A macroculture is a dominant culture, the culture that dominates and shapes life across a large territory. It is seen as a unity, a culture that is based on shared values, norms, and a single language.
To illustrate this point, let us look at the United States. In the United States, the macroculture consists of common institutions, such as courts, government departments, and law enforcement agencies, that are available to everyone. The common language in the American macroculture is English, which is the official language of the United States.
A microculture exists within the larger population but differs from the macroculture considerably. For instance, in the United States, there are various Native American tribes that still maintain their own customs, rites, and traditions. These practices differ considerably from those of the dominant culture, which is generally derived from Protestantism.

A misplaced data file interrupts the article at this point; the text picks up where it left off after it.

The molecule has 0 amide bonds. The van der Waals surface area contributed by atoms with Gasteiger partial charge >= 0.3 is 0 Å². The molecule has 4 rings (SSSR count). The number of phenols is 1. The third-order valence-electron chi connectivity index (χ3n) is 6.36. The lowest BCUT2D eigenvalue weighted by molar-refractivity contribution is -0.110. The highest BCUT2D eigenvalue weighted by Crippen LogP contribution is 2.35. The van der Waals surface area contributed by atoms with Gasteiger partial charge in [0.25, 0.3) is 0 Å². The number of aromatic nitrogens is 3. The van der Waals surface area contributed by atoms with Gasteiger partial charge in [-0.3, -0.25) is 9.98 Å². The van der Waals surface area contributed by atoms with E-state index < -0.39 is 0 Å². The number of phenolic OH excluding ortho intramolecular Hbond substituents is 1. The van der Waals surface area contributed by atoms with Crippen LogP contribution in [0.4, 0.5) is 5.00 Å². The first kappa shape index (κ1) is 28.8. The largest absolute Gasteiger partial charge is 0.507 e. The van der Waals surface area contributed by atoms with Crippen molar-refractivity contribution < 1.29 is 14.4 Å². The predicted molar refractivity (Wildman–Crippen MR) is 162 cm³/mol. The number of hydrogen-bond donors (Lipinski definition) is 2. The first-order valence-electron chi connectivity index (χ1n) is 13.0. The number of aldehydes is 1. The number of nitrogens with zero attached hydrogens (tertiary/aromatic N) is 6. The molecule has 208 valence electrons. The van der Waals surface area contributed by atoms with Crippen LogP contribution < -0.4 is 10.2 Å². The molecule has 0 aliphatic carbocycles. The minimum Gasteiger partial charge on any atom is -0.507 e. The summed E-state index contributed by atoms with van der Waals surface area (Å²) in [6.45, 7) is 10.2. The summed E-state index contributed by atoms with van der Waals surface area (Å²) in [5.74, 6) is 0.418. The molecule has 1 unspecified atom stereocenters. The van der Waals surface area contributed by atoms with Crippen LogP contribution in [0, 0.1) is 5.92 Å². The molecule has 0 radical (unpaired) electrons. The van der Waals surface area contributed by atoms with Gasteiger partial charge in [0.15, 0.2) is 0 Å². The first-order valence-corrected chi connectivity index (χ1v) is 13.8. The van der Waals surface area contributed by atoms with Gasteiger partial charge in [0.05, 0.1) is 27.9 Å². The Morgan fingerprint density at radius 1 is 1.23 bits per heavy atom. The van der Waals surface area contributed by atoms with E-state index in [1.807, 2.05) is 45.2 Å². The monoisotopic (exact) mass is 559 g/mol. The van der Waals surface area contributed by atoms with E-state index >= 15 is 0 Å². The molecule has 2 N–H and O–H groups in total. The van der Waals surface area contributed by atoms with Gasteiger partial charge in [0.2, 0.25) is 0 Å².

Most of those who live in such a microculture also have a parallel existence in the macroculture. Someone from a Native American tribe may speak their traditional language at home, but when they engage with the macroculture, through work, for example, they will often adopt the dominant values, including the speaking of English. What this example illustrates is that macrocultures and microcultures are by no means mutually exclusive and that many people are able to live in both of them.